Warren spends big on staff in high-stakes 2020 gamble

Sen. Elizabeth WarrenElizabeth WarrenWarren, Democrats urge Trump to back down from veto threat over changing Confederate-named bases OVERNIGHT DEFENSE: Joint Chiefs chairman says he regrets participating in Trump photo-op | GOP senators back Joint Chiefs chairman who voiced regret over Trump photo-op | Senate panel approves 0B defense policy bill Trump on collision course with Congress over bases with Confederate names MORE (D-Mass.) is investing heavily in hiring staffers in some of the first primary and caucus states, placing a bet that such early organizing efforts will pay dividends when voting starts next year.

But that strategy comes with a big price tag.

Warren’s presidential campaign spent nearly $1.9 million in the first three months of 2019 to hire and retain more than 160 staffers, including many in crucial early voting states like Iowa and New Hampshire, campaign finance records show. Salaries alone cost the campaign roughly $1.2 million.

The Massachusetts senator raised $6 million in the first quarter of the year, putting her in the middle of the pack of 2020 Democratic contenders.

But she spent roughly 87 cents of every dollar, giving her one of the highest burn rates of any candidate in the primary field.

Warren also transferred $10.4 million to her presidential campaign from her Senate committee, giving her operation somewhat of a financial cushion, albeit a temporary one.

The staff salaries, along with insurance and payroll taxes, accounted for roughly one third of the roughly $5.2 million Warren spent in the first quarter, her campaign finance filings show.

Those records, which cover the period from Jan. 1 to March 31, shed light on Warren’s primary strategy — one that relies heavily on establishing a campaign infrastructure early in the 2020 contest that will give her a near-perennial presence in the states, like Iowa and New Hampshire, which hold the nation’s first nominating votes.

Warren’s filings with the Federal Election Commission show 161 people on her payroll. By comparison, Sen. Bernie SandersBernie SandersThe Hill’s 12:30 Report: Milley apologizes for church photo-op Harris grapples with defund the police movement amid veep talk Biden courts younger voters — who have been a weakness MORE (I-Vt.), who raised roughly three times as much as Warren in the first quarter, reported only 86 staffers on his payroll.

By staffing up early, Warren has managed to snag experienced campaign aides and advisers before her opponents.

In Iowa, for instance, she hired Brendan Summers, who in 2016 served as Sanders’s Iowa caucus director and national caucus director. And in New Hampshire, she scooped up Liz Wester, the state political director for Hillary ClintonHillary Diane Rodham ClintonWhite House accuses Biden of pushing ‘conspiracy theories’ with Trump election claim Biden courts younger voters — who have been a weakness Trayvon Martin’s mother Sybrina Fulton qualifies to run for county commissioner in Florida MORE’s 2016 White House bid.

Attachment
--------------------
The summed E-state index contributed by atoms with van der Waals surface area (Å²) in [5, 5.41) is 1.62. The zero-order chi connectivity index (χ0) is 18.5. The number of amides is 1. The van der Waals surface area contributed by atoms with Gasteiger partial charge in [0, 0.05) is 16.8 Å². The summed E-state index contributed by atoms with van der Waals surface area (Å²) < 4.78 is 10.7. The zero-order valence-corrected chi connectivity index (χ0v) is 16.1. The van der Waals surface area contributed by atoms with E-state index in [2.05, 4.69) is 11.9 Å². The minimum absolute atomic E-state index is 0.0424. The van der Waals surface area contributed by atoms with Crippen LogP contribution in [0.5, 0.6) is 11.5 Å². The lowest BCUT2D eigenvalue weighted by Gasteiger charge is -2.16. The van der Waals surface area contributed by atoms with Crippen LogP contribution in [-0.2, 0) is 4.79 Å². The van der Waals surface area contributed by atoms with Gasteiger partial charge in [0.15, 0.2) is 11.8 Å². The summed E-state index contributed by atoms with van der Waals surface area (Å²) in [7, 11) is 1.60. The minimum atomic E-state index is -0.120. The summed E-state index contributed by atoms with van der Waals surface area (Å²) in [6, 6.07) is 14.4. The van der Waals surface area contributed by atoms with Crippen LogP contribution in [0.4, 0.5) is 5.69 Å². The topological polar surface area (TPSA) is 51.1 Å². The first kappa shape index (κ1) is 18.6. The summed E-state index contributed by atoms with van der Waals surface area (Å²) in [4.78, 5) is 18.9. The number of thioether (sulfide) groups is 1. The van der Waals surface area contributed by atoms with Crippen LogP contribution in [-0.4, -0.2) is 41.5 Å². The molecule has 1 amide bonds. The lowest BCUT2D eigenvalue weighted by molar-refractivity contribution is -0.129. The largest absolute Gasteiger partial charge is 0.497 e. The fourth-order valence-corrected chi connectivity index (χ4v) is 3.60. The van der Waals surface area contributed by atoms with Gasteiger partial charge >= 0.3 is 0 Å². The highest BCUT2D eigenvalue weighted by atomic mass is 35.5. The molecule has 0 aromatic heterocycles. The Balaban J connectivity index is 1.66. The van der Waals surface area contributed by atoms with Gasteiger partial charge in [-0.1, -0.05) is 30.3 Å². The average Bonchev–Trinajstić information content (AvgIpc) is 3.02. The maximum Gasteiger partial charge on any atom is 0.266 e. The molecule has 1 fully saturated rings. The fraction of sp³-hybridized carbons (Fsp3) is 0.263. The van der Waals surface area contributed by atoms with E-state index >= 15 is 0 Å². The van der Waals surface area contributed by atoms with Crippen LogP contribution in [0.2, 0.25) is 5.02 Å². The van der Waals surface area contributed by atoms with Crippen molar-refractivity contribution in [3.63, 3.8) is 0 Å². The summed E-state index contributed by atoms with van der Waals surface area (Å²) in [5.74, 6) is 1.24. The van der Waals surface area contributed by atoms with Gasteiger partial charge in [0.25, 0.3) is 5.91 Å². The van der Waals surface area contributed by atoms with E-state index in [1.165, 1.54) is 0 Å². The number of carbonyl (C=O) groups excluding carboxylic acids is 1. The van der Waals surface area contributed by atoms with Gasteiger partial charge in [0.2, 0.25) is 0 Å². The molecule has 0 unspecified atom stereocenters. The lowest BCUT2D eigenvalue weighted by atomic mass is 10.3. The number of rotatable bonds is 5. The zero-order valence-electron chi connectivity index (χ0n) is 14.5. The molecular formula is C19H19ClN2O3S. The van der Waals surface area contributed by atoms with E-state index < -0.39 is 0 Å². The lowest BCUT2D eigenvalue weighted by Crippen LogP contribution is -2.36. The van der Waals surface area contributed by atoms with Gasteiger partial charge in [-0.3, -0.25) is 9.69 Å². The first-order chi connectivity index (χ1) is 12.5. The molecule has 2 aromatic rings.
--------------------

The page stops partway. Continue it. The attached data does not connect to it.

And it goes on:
Warren’s strategy comes with both risks and possible rewards.

“When you get a lot of troops on the ground in the early states, it makes a difference,” Scott Ferson, a Boston-based Democratic strategist, said. “You can’t be in all 99 counties in Iowa at the same time. You have to pick your battles, but she can pick quite a few of them.”

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While other candidates, like South Bend, Ind., Mayor Pete ButtigiegPete ButtigiegScaled-back Pride Month poses challenges for fundraising, outreach Biden hopes to pick VP by Aug. 1 It’s as if a Trump operative infiltrated the Democratic primary process MORE, have leaned on television appearances and viral social media moments to boost their profile, Warren has positioned herself as a policy buff by rolling out proposals on taxes, agriculture and, most recently, public land use.

By focusing on early organizing and policy issues, Warren appears to be taking a longer-term view toward campaigning, Ferson said.

“If you look at Buttigieg now, anybody would love to be in his position. But it’s risky,” Ferson said, warning that such media attention is often ephemeral and that candidates also need to focus on building out their campaign infrastructure.  

A similar strategy to Warren’s paid off in 2008 for former President Obama, whose early staffing and organizing efforts helped him triumph in the primary over more established Democrats, like Clinton.

But Obama’s fundraising haul in the first quarter of 2007 — $25.7 million — was significantly higher than the $6 million raised by Warren this year.

What’s more, Warren has vowed not to hold high-dollar fundraisers and is instead relying heavily on a stream of small-dollar donations to power her presidential bid.

One of the biggest financial challenges for Warren will be raising a steady enough stream of cash to support an already large operation and sustain her high burn rate.

“History is littered with campaigns that had burn rates like that,” Ferson said. “That’s putting everything on black. It’s a gamble.”